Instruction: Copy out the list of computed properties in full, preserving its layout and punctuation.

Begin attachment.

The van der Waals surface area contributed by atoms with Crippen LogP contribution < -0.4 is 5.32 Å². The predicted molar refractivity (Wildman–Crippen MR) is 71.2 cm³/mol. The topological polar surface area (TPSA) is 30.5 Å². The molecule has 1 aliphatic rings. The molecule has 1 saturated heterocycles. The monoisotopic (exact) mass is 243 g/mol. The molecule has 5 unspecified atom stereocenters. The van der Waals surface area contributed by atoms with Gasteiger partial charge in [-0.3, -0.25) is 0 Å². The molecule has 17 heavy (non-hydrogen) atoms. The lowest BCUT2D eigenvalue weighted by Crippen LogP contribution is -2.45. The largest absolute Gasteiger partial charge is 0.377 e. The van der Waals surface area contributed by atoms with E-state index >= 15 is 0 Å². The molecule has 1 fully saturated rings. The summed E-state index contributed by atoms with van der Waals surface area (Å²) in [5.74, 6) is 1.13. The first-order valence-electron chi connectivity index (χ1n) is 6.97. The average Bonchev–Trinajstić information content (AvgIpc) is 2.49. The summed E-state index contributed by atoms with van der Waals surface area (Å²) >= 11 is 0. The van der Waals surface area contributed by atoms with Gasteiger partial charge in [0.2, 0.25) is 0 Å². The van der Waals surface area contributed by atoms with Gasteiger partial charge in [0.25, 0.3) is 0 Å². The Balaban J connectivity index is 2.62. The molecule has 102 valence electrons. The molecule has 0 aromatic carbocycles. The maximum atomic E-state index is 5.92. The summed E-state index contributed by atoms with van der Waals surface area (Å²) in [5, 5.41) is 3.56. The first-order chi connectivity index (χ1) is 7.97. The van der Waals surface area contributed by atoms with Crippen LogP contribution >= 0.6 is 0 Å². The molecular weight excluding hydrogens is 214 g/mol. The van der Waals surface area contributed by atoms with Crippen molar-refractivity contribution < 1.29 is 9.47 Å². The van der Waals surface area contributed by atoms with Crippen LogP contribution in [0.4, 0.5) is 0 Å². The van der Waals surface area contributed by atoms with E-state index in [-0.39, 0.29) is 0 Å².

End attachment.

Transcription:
The van der Waals surface area contributed by atoms with Crippen LogP contribution < -0.4 is 5.32 Å². The predicted molar refractivity (Wildman–Crippen MR) is 71.2 cm³/mol. The topological polar surface area (TPSA) is 30.5 Å². The molecule has 1 aliphatic rings. The molecule has 1 saturated heterocycles. The monoisotopic (exact) mass is 243 g/mol. The molecule has 5 unspecified atom stereocenters. The van der Waals surface area contributed by atoms with Gasteiger partial charge in [-0.3, -0.25) is 0 Å². The molecule has 17 heavy (non-hydrogen) atoms. The lowest BCUT2D eigenvalue weighted by Crippen LogP contribution is -2.45. The largest absolute Gasteiger partial charge is 0.377 e. The van der Waals surface area contributed by atoms with E-state index >= 15 is 0 Å². The molecule has 1 fully saturated rings. The summed E-state index contributed by atoms with van der Waals surface area (Å²) in [5.74, 6) is 1.13. The first-order valence-electron chi connectivity index (χ1n) is 6.97. The average Bonchev–Trinajstić information content (AvgIpc) is 2.49. The summed E-state index contributed by atoms with van der Waals surface area (Å²) >= 11 is 0. The van der Waals surface area contributed by atoms with Gasteiger partial charge in [0.2, 0.25) is 0 Å². The van der Waals surface area contributed by atoms with Gasteiger partial charge in [0.25, 0.3) is 0 Å². The Balaban J connectivity index is 2.62. The molecule has 102 valence electrons. The molecule has 0 aromatic carbocycles. The maximum atomic E-state index is 5.92. The summed E-state index contributed by atoms with van der Waals surface area (Å²) in [5, 5.41) is 3.56. The first-order chi connectivity index (χ1) is 7.97. The van der Waals surface area contributed by atoms with Crippen LogP contribution >= 0.6 is 0 Å². The molecular weight excluding hydrogens is 214 g/mol. The van der Waals surface area contributed by atoms with Crippen molar-refractivity contribution < 1.29 is 9.47 Å². The van der Waals surface area contributed by atoms with Crippen LogP contribution in [0.4, 0.5) is 0 Å². The van der Waals surface area contributed by atoms with E-state index in [-0.39, 0.29) is 0 Å².